A few weeks ago, I was sitting around the pool at a home in a Silicon Valley burg with a friend of my brother-in-law as he was telling me what he did for a living. I figured early on that he working in the computer filed, but as he explained the intricacies of what goes on in his “Server Farm,” I got hopelessly lost somewhere between a “Byte” and a “RAM.” It was then that I realized that in a world of increasing technical and professional specialization we all speak a number of “foreign languages.” The most prevalent “foreign languages” as the words that we use in our work, whether it is in medicine, accounting, retail sales, law or automobile repair.
This is also true for people who get paid to wade into the world of politics and policy. To the uninitiated, it may seem on the surface that the California Legislature resembles a Tower of Babel. But legislators, staff and lobbyists do speak a specialized language that is fully understood among themselves but sounds like a foreign language to voters.
“Legislative Lingo” is a language of raw power and political ambition. It is not a beautiful language. There won’t be any sonnets or epic poems echoing through the Capitol Rotunda anytime soon. Shakespeare’s place is secure. Skilled and ambitious practitioners who will use just about any legal and public relations tactic to gain more power invented “Legislative Lingo”.
For the Californian who wants to better understand how the State Legislature works and to shape public policy, it is a language worth learning. Here are four commonly used phrases that are good to know if you want to understand the machinations of those who make laws in California.
Spot Bill. A bill that is drafted by the author and the special interest sponsor to propose only a minor change in the law to resolve a “technical problem.” That’s the public explanation. This is a ruse. The real goal of the author and the special interest sponsor is to move the now “technical and clarifying bill” quickly through the first house, either the Assembly or the Senate, so it can be changed dramatically in the second house. It moves effortlessly through the first house based on a series of lies. The political battle begins in the second house as the bill is amended with the controversial language – language that would extract money and/or power from another special interest group – that they intended to put into the bill all along. No one ever admits publicly that there bill is a “spot bill.” Technically, it’s against the rules. The “spot bill” is only revealed after the fact when it is suddenly is “gutted and amended” in the second house.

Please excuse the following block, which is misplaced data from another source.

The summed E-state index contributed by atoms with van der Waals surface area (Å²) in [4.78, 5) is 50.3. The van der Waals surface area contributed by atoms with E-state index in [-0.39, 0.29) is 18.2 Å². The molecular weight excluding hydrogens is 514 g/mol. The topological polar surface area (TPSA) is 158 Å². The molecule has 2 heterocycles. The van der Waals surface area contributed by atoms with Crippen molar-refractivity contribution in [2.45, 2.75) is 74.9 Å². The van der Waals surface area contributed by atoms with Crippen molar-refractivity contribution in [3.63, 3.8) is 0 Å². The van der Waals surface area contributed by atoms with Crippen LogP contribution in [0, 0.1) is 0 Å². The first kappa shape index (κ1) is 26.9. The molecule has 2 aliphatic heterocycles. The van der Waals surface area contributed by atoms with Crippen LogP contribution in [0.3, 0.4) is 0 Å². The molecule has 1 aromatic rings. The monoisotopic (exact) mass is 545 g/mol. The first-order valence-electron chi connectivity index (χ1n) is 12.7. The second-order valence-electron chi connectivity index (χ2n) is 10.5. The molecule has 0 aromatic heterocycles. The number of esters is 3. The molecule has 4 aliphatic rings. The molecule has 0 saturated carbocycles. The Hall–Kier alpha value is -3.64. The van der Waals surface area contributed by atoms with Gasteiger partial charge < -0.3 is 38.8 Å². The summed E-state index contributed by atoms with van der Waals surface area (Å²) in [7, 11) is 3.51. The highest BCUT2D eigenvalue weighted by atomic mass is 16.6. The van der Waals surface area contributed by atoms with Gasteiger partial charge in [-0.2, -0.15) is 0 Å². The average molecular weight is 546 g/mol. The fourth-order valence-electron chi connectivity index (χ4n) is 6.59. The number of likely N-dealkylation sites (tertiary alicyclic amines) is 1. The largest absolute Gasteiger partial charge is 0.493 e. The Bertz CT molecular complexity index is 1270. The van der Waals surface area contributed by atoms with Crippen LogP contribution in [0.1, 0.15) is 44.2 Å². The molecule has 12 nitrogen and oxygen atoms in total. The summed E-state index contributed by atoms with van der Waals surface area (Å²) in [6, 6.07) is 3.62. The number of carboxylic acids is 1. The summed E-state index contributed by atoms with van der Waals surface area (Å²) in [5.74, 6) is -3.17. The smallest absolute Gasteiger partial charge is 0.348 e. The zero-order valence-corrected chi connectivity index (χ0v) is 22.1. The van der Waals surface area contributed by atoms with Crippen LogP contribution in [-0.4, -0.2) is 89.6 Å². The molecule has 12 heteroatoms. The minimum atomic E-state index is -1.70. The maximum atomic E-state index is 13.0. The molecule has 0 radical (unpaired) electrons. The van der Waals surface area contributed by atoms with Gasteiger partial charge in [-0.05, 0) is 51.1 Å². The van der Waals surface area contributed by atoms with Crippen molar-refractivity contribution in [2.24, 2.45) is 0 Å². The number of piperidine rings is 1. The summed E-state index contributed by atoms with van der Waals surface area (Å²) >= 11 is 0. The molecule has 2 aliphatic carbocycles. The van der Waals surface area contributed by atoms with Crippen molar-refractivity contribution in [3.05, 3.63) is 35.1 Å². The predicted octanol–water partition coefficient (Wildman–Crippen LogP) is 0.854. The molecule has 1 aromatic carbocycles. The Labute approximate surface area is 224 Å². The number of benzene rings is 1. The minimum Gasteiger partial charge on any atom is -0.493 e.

Gutting a Bill. No, this does not have anything to do with stinky fish although some bills do small like mackerel in the moonlight. An author “guts” a bill when he submits amendments that completely removes all the previous language and replaces it with all new language that has potentially huge impacts in a completely different area of law. Spot bills are often “gutted and amended” during the last two weeks of session so to avoid full legislative and public scrutiny.
The Third House. In our bicameral California Legislature, we have the Assembly and the State Senate. But unfortunately because of their excessive influence on the behavior of politicians, the hundreds of interest group lobbyists that swarm the Capitol are generally referred en masse as “The Third House.” To predict the likely fate of a bill, a legislator will often ask, “What does ‘The Third House’ think about the bill?”
Jamming the Governor. When a legislator has a bill that he believes resonates with the public or is popular with a special interest group and finds that the Governor has either threatened to veto the bill or is not willing to tell the legislator upfront what specific amendments are needed for a signature, the legislator may feel that he has no other choice but to “Jam the Governor.” The legislator will send the bill to the Governor in the hope in the hope that sufficient public or special interest pressure will convince him that he will suffer politically if he vetoes the bill. This tends to happen more often when the Governor and the legislative majority come from different political parties. However, the Democratic-controlled legislature has often jammed Governor Davis in the hope of politically pushing him to the Left.
This is Legislative Lingo in action. So the next time you are walking down the halls of the State Capitol and you overhear a staffer say “We’ve got a spot bill on the Senate side; we’re going to gut and amend it with the support of The Third House and then we are going to jam the Governor,” you will know exactly what he’s talking about.
July 6, 2001